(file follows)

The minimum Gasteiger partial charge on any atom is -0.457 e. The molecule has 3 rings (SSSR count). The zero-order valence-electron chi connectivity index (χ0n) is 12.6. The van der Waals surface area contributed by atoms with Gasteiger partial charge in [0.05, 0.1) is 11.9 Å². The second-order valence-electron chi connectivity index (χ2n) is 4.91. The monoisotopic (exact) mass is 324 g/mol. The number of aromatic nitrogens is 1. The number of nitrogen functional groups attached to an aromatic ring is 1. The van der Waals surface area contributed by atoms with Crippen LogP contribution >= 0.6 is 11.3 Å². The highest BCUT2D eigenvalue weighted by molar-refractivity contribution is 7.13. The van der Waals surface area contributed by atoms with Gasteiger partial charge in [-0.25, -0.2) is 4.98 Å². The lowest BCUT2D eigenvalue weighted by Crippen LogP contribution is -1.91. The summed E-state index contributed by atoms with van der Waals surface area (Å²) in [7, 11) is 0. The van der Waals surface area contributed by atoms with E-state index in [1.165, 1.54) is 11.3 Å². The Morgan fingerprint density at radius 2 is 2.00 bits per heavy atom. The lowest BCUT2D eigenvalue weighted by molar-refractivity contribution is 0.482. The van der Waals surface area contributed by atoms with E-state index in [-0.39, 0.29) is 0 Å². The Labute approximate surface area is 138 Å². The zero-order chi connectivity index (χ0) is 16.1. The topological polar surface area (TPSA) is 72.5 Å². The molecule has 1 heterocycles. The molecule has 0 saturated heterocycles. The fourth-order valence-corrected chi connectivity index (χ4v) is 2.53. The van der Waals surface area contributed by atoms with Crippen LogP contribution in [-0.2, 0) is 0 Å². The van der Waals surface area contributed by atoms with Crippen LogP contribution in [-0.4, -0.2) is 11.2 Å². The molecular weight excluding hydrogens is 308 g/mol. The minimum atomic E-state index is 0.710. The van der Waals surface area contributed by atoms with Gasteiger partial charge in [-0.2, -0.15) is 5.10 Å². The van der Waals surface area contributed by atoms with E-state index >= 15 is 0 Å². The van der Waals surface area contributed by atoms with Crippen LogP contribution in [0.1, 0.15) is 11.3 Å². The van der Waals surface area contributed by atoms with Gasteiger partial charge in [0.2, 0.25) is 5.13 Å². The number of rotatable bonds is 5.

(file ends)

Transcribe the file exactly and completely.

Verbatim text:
The minimum Gasteiger partial charge on any atom is -0.457 e. The molecule has 3 rings (SSSR count). The zero-order valence-electron chi connectivity index (χ0n) is 12.6. The van der Waals surface area contributed by atoms with Gasteiger partial charge in [0.05, 0.1) is 11.9 Å². The second-order valence-electron chi connectivity index (χ2n) is 4.91. The monoisotopic (exact) mass is 324 g/mol. The number of aromatic nitrogens is 1. The number of nitrogen functional groups attached to an aromatic ring is 1. The van der Waals surface area contributed by atoms with Crippen LogP contribution >= 0.6 is 11.3 Å². The highest BCUT2D eigenvalue weighted by molar-refractivity contribution is 7.13. The van der Waals surface area contributed by atoms with Gasteiger partial charge in [-0.25, -0.2) is 4.98 Å². The lowest BCUT2D eigenvalue weighted by Crippen LogP contribution is -1.91. The summed E-state index contributed by atoms with van der Waals surface area (Å²) in [7, 11) is 0. The van der Waals surface area contributed by atoms with E-state index in [1.165, 1.54) is 11.3 Å². The Morgan fingerprint density at radius 2 is 2.00 bits per heavy atom. The lowest BCUT2D eigenvalue weighted by molar-refractivity contribution is 0.482. The van der Waals surface area contributed by atoms with E-state index in [-0.39, 0.29) is 0 Å². The Labute approximate surface area is 138 Å². The zero-order chi connectivity index (χ0) is 16.1. The topological polar surface area (TPSA) is 72.5 Å². The molecule has 1 heterocycles. The molecule has 0 saturated heterocycles. The fourth-order valence-corrected chi connectivity index (χ4v) is 2.53. The van der Waals surface area contributed by atoms with Crippen LogP contribution in [-0.2, 0) is 0 Å². The van der Waals surface area contributed by atoms with Crippen LogP contribution in [-0.4, -0.2) is 11.2 Å². The molecular weight excluding hydrogens is 308 g/mol. The minimum atomic E-state index is 0.710. The van der Waals surface area contributed by atoms with Gasteiger partial charge in [-0.2, -0.15) is 5.10 Å². The van der Waals surface area contributed by atoms with E-state index >= 15 is 0 Å². The van der Waals surface area contributed by atoms with Crippen LogP contribution in [0.1, 0.15) is 11.3 Å². The van der Waals surface area contributed by atoms with Gasteiger partial charge in [0.2, 0.25) is 5.13 Å². The number of rotatable bonds is 5.